I.D. Dua, C.J. and V.S. Deshpande, J.
(1) The petitioner has prayed that the respondents, who are the Officers of the Union of India, in charge of the Northern Railway, particularly, the Personnel Department of it may be committed for contempt of this Court. It is necessary to ?tate the circumstances in which the petition was filed so that it may be properly understood.
(2) The petitioner is a Draughtsman in the Northern Railway. He was selected and placed in the grade of Rs. 150-225 as per the Railway Board Letter No. 752-E/83/E-11 I dated I 1th August.1956 But the Railway Board issued antoher Circular No. E (NG)54/EM/113 dated 29th July, 1967 by which the selection made in the year 1956 was nullified and the draughtsman grade Rs. 150.00-225.00 in which the petitioner was placed, was classified as non-selection post. The petitioner challenged the action of the Railway Board in this Court by Cw 372-D of 1964, in which he prayed that he be restored to the seniority position which he held before the reversion order which should be quashed. The petitioner has explicity pleaded in para 11 of the present petition that the above writ petition was compromised on 19th April. 1956 on the respondents conceding the petitioner's case. Therein, the learned counsel for the respondents made the following statement in Court :-
'THErespondents agree that the petitioner be assigned seniority amongst the draftsmen Drawing Officer (Mechanical) Grade Rs. 205.00- 380.00 (Authorised Scale) on the basis of the result of the Provosional Selecton held in August, 1956 for the past of draftsman The petitioner has been called for selection for the post of draftsman Rs. 335.00- 485 (Authorised Scale) in the basis of the revised seniority position, referred to above, the toher benefits ensuing as a result of revision of his seniority position will be examined separetely. Ro & Ac April 19, 1965. sd/-H.R. Khanna Judge'
Thereafter, the counsel for the petitioner male the following Statement 'In view of the above statement of Mr. Nank Chand the petition is nto pressed. I, however, state that the petitioner has nto so far recieved intimation with regard to his having been called for the selection for the post of draftsman. Ro & Ac April 19, 1965. sd/- H R. Khanna Judge'
(3) It was only because of the undertaking given by the counsel for the respondents that the counsel for the petitoner did nto press the writ petition. But for that he would have pressed it and would have urged on the Court to issue an appropriate writ or direction to the respondent. If the under-taking given by the respondents would have been honoured, the petitioner would have derived the following benefits: (a) Assigning of higher Seniority position in the grade of Rs. 150-2-'5 (P.S.)/205-380-(A.S.) on the basil of the selection of August, 1956 for the post of D/men. (b) payment of arrears, arising out of the difference of my in scale of Rs.205.00/380.00 (AS) and Rs. 150-240(AS) for the period from 31st January, 1950 to 18th July, 1961. The petitioner remained under reversion from the grade Rs.205-380(AS) to Rs 150-240(AS), due to wrong interpretation of the Railway Board's letter aforesaid. (c) Review of the petitioner's position in the selection for the post of Head D/man ingrade Rs,335/485 (AS) held, vide No 347-E127 Elic. dated 23rd March, l061, which becomes necessary, due to his revised seniority position in grade Rs.205-380(AS). (d) Confirmation in grade Rs.205-380(AS)eonfir nation in grade Rs-335-485, Provided the petitioner is declared selected in grade Rs. 335-485, as a result of the review of selection, held, vide letter, dated 23rd March, 1961 aforesaid. (e) proforma fixation of pay in the scale Rs 205-380 in terms of Railway Board's letter No.E(NG)63MPI/62 dated 15/17-9-64 and 23.6.67. (f) Proforma fixation of pay in the scale of Rs.335-485(AS) also if the petitioner is selected as a result of the review of his selection in the grade Rs.335-485, held vide letter dated 23.3.61, aforesaid, in terms of Railway Board's letter, dated 15/17.9.64 and 23rd March, 1967 qutoed above.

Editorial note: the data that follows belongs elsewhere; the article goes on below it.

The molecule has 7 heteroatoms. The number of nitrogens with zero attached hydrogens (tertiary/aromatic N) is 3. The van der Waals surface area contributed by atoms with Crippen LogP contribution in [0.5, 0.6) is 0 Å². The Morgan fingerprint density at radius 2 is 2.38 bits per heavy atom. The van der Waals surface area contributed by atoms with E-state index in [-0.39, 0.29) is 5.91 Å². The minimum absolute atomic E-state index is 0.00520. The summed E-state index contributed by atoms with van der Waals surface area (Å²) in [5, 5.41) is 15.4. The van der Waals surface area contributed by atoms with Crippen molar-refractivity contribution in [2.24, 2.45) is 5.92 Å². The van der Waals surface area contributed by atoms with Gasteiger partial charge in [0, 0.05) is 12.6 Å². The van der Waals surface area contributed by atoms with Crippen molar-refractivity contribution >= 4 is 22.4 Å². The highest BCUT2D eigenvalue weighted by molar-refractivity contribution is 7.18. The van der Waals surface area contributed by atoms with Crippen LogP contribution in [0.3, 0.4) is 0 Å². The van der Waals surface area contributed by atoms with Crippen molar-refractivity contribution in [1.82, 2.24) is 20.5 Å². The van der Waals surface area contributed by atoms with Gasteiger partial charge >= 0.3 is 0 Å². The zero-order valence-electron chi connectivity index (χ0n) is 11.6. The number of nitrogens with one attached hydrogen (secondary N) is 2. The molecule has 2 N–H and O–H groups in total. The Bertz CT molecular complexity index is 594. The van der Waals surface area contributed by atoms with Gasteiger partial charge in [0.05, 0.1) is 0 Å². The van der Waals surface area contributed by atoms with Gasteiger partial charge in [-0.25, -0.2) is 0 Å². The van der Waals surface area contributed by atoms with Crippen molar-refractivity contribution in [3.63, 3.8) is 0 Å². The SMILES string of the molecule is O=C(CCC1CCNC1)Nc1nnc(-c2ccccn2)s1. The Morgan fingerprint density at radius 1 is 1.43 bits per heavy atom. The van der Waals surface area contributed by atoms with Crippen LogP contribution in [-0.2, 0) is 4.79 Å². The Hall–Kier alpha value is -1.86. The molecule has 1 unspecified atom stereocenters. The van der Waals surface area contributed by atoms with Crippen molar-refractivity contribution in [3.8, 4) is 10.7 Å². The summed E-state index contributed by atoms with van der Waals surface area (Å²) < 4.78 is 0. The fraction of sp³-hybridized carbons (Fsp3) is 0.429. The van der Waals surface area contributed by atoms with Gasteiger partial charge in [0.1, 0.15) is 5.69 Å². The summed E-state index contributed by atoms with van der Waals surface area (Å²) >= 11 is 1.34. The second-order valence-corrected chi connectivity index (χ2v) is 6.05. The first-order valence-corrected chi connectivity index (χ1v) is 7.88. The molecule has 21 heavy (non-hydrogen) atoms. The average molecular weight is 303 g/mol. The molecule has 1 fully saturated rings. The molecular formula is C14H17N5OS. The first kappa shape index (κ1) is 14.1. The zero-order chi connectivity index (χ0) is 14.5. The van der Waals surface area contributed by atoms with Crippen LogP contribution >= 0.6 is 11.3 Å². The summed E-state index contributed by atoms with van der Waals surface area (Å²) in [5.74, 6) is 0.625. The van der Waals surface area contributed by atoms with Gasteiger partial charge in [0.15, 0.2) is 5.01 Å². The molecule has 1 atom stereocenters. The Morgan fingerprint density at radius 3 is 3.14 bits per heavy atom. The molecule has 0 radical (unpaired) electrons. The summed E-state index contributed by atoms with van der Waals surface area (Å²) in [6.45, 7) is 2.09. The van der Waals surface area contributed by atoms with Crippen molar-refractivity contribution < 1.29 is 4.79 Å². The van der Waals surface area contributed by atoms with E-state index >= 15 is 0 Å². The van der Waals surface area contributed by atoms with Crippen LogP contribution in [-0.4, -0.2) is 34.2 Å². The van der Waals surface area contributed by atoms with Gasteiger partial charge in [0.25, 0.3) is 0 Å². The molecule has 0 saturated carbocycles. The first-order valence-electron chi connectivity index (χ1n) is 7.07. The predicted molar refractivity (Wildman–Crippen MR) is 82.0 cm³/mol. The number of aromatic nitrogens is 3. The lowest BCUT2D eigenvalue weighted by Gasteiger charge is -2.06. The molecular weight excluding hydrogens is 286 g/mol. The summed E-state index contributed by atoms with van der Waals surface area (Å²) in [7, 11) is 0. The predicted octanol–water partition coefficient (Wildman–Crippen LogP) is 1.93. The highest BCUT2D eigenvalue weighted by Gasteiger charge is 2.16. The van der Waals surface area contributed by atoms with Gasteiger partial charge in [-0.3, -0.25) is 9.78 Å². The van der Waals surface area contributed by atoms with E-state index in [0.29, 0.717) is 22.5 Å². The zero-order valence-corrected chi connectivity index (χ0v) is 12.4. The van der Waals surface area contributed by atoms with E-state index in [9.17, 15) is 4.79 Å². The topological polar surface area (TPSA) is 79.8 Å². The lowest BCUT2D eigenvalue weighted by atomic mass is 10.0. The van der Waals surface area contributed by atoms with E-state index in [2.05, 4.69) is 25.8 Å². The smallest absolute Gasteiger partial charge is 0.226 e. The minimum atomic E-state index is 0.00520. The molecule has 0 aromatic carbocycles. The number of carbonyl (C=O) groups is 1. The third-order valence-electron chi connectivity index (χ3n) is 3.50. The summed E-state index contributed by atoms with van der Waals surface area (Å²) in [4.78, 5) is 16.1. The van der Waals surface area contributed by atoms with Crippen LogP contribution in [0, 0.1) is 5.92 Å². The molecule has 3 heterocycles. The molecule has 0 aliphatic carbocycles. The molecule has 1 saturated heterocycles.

(4) The respondents granted only two reliefs viz. those containing in Clauses (a) and (c) above to the petitioner on 20th April. 19 -5 and 9th March, 1966 vide letter marked as Annexure '0' and 'P' respectively to the petition. Though the letters at annexures '0' and 'P' stated that the petitioner has been assigned his due seniority on the basis of selection held in August, 1956, yet so far he has nto been intimated his correct position in the seniority list. The petitioner sent numerous representations to the respondents, but gto no reply from them regaring the toher reliefs. The respondents have without justification failed to honour their commitments made to this Court. They have, thus overreached this Court as well as the petitioner. They, may, thereforee, be committed for contempt.
(5) In defense, the respondents first urged the following preliminary objections: (1) That the statement of charge has nto been verified and hence no rule can be issued to the respondents. (2) That the petition for contempt is nto supported by affidavit as required by law. (3) Contempt proceedings cannto be initiated against the Union of India or its Officers merely by designation of their posts. (4) The order in question is an order based on a compromise between the parties and is as follows :-
'THEparties have entered into a compromise and statement of their learned counsel have been recorded. In view of the compromise, the petition is nto being pressed and as such is dismissed.'
No undertaking was given to the Court. The alleged failure to honour any undertaking thereforee, docs nto amount to contempt of Court. On merits the respondents joined issues with the petitioner and replied as follows to the claims of the petitioner regarding the six benefits which according to him would have accrued to him if the undertaking given by the respondents had been honoured. (a) ' The statements were recorded on 19th April, 1965 by this Court and on the same date it was decided to give seniority to the petitioner and he has made eligible (or higher grade selection post of Rs. 335-485 vide letter dated 19th April, 1965 at annexure R-2 to the reply of the respondents. thereforee, the letters, annexures '0' and 'P' to the writ petition were Issued as admitted by the petitioner. (b) As per Railway Board's letter No. E. NG/63/PM/1/92, dated l5th/19th September, 1961, copy at annexure R-3 referred to by the petitioner himself in paragraph 13(e) of this petition the petitioner was to get only proforma fixation of pay for the period he remained under reversion, but no arrears of pay ware to be paid to him. Such parforma fixation was made as per Annexure R-3-A on 26th May, 1966 and was submitted to the Accounts Department for verification, but the Accounts Department returned the same unverified on the ground that the proposed proforma fixation violated Railway Board's Circular referred to above at Annexure R.3. (c) The seniority of petitioner was reviewed on 9th March, 1966 as per Annexure R.4 and his name was interpolated with candidate Nos. 2 and 3 in the list of selected candidates copy at Annexure R-5. This answers the petitioner's contention that his exact position according to seniority had nto been made known to him. (d) It has nto been possible to finalise the contirmation of the petitioner along with 53 toher persons as the Rules require objections to be invited from the Unions and toher staff. As the petitioner had nto completed one years continuous service in the grade after issue of ntoice dated 9th March, 1966. he was nto eligible for confirmation against one permanent vacancy which occurred on 21st September, 1966. Shri Nand Lal Singhal, who had completed one year's continuous service Was confirmed in the said vacancy. Antoher vacancy was, however, kept reserved for the petitioner. The performa fixation of pay has already been, made, but could nto be finalised in view of the objections of the Accounts Department and toher unavoidable reasons.